Ways to Practice and Prepare: Melody


We are in the final stretch!! I hope that you have had a moment to soak up some of the joy this season brings a midst all the insanity and chaos!

Today, I am going to follow up my last post, "Ways to Practice and Prepare Rhythms" with the Melody Edition! Just like last time, this is not a comprehensive list. However, I keep this up as a reminder of the many, many ways I can help my students master melodic concepts! A quick FYI... These ideas are more related to helping your students learn to sing pitches and pitch relationships correctly, and not to staff work. Maybe that will be my next post. :)



1. Texting Sticks
I first saw these used at the Colorado Music Educator's Conference. At first, I was skeptical. However, I find that my 2nd and 3rd graders really enjoy using them, and they are a great reinforcement of note relationships. The only draw back is that they have the whole scale on them...

I simply sing a melody on solfege or a neutral syllable and then the students sing and "text" it back to me by playing the notes on their stick with their thumb. 

2. Solfa Buttons/Melody Dots
You can use these a lot of ways- echo singing, decoding, point to a pattern and then have your students sing it back. I especially like using this visual because you can remove/add notes as you introduce them. I find that it is a really great way to reinforce steps/skips and how notes relate to each other. Sometimes, I even have my students come up and put the buttons in the right order, leaving spaces where there should be spaces. If you don't have a set of Solfege Buttons, you can find my set on TpT by clicking here

 

3. Hand Staff
I will often have students use a hand staff to "write" melodies. This is especially effective with limited pitch sets (so-mi-la), and it is a great visual and physical way to practice staff notation!

4. Hand Signs
Using the Curwin Hand Signs is a great way to practice and prepare melodies. Some of the many ways I use them are:
  • Sing my Sign- I will sign a pattern, but only sing the first note.  Then they sing it back to me.
  • Echo singing with hand signs
  • Sign my Song- I will play a short melodic pattern on the xylophone or piano and they sign it back to me 
4. Echo Sing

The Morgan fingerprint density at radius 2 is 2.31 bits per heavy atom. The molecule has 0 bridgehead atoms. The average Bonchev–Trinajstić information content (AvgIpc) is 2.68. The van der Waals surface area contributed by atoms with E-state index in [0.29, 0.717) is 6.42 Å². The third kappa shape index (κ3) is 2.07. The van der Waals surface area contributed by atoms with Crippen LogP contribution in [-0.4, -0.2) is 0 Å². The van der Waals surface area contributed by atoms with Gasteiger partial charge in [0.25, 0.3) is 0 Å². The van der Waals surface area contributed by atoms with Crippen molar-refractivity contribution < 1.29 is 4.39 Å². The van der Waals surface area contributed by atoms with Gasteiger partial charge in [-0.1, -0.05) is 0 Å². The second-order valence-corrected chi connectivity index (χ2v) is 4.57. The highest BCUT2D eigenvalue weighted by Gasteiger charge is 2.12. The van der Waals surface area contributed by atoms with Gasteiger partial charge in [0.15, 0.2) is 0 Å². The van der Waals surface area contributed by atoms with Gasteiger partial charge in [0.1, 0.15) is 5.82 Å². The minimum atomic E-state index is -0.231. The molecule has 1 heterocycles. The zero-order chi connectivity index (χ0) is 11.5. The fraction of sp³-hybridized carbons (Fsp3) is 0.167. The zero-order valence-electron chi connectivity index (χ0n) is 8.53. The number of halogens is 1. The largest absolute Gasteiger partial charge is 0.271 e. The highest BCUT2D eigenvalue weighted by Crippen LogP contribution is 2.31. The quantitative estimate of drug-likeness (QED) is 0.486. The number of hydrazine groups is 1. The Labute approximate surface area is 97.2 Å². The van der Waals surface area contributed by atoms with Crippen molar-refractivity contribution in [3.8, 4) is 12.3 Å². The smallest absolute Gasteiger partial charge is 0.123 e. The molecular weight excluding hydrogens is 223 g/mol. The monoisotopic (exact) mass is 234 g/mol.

This one is pretty obvious, but a very important part of developing correct intonation and pitch relationships for your singers!

5. Fill in the Missing Solfege
I will notate a song in stick or staff notation and then have my students come up and write the solfege below the notes. You can have them fill in all the solfege or leave just a few blank.

6. Melodic Ostinato
I love adding melodic ostinatos to reinforce the concept we are working on. For example, when my 3rd graders learned low sol, we used the song "Morning Has Come" and added an ostinato of "s, s, s, d" (three quarter notes followed by a dotted half). This is great practice of singing low sol and part work, plus it excites the kids to add complexity to the music!

7. Aural Decoding
I sing a pattern on a neutral syllable and they sing it back in solfege.

8. Composition
This could be a whole post, so I am not going to dive into it too much. However, composing is one of the best ways for kids to practice melodies (in my opinion). You can compose with manipulatives, using stick notation, on the staff... You can compose as small groups, a whole class, individual composers... The options are endless!

9. Orff Instruments
Using Orff to reinforce melodic concepts is a great way to add variety to the singing-focused Kodaly lesson. When I teach ostinati or patterns on xylophones and other Orff instruments, I teach them completely through solfege. I have a big xylophone that I laminated so we can write the solfege on the bars along with the absolute pitch name, and that allows me to have a moveable do.  It's also great, because you can take the bars off to represent the pitch relationships!

Here are just a few ways you can use Orff to reinforce melodic concepts...

  • Echo playing- you sing a pattern on solfege and they play it back on Orff
  • Ostinati- add an ostinato to a folksong you are using to reinforce the note you are working on. 
  • Song Extraction- my kids love to extract "l s m s" and "m m r d" from 'Liza Jane and play it on the Orff instruments. 
  • Composition- Kids love to create melodies on the Orff instruments! 

10. Question and Answer Phrases